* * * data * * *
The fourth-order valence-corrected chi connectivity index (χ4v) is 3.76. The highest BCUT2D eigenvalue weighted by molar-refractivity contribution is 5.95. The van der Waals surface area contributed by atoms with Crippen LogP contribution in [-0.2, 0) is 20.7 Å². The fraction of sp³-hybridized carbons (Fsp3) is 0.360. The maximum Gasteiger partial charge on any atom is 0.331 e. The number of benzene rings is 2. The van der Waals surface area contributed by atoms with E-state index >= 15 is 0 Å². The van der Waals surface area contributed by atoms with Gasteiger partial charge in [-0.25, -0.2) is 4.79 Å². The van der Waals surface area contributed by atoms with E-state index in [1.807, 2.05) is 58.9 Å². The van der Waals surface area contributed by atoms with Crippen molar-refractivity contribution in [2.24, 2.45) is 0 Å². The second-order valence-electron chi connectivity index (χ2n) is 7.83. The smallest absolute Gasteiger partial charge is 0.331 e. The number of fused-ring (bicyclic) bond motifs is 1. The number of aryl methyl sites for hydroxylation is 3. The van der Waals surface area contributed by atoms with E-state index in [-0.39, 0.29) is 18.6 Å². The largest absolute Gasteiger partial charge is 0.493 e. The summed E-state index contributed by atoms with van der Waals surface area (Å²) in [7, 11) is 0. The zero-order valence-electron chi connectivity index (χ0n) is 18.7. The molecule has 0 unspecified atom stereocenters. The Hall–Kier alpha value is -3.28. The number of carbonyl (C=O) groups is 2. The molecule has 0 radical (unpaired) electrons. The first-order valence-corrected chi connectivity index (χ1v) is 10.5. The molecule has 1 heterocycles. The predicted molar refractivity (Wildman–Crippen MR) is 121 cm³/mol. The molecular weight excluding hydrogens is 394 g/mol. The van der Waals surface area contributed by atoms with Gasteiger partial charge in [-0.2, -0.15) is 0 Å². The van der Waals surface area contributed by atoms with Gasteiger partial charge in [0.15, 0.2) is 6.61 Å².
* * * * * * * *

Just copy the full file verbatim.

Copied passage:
The fourth-order valence-corrected chi connectivity index (χ4v) is 3.76. The highest BCUT2D eigenvalue weighted by molar-refractivity contribution is 5.95. The van der Waals surface area contributed by atoms with Crippen LogP contribution in [-0.2, 0) is 20.7 Å². The fraction of sp³-hybridized carbons (Fsp3) is 0.360. The maximum Gasteiger partial charge on any atom is 0.331 e. The number of benzene rings is 2. The van der Waals surface area contributed by atoms with E-state index >= 15 is 0 Å². The van der Waals surface area contributed by atoms with Gasteiger partial charge in [-0.25, -0.2) is 4.79 Å². The van der Waals surface area contributed by atoms with E-state index in [1.807, 2.05) is 58.9 Å². The van der Waals surface area contributed by atoms with Crippen molar-refractivity contribution in [2.24, 2.45) is 0 Å². The second-order valence-electron chi connectivity index (χ2n) is 7.83. The smallest absolute Gasteiger partial charge is 0.331 e. The number of fused-ring (bicyclic) bond motifs is 1. The number of aryl methyl sites for hydroxylation is 3. The van der Waals surface area contributed by atoms with E-state index in [-0.39, 0.29) is 18.6 Å². The largest absolute Gasteiger partial charge is 0.493 e. The summed E-state index contributed by atoms with van der Waals surface area (Å²) in [7, 11) is 0. The zero-order valence-electron chi connectivity index (χ0n) is 18.7. The molecule has 0 unspecified atom stereocenters. The Hall–Kier alpha value is -3.28. The number of carbonyl (C=O) groups is 2. The molecule has 0 radical (unpaired) electrons. The first-order valence-corrected chi connectivity index (χ1v) is 10.5. The molecule has 1 heterocycles. The predicted molar refractivity (Wildman–Crippen MR) is 121 cm³/mol. The molecular weight excluding hydrogens is 394 g/mol. The van der Waals surface area contributed by atoms with Gasteiger partial charge in [-0.2, -0.15) is 0 Å². The van der Waals surface area contributed by atoms with Gasteiger partial charge in [0.15, 0.2) is 6.61 Å².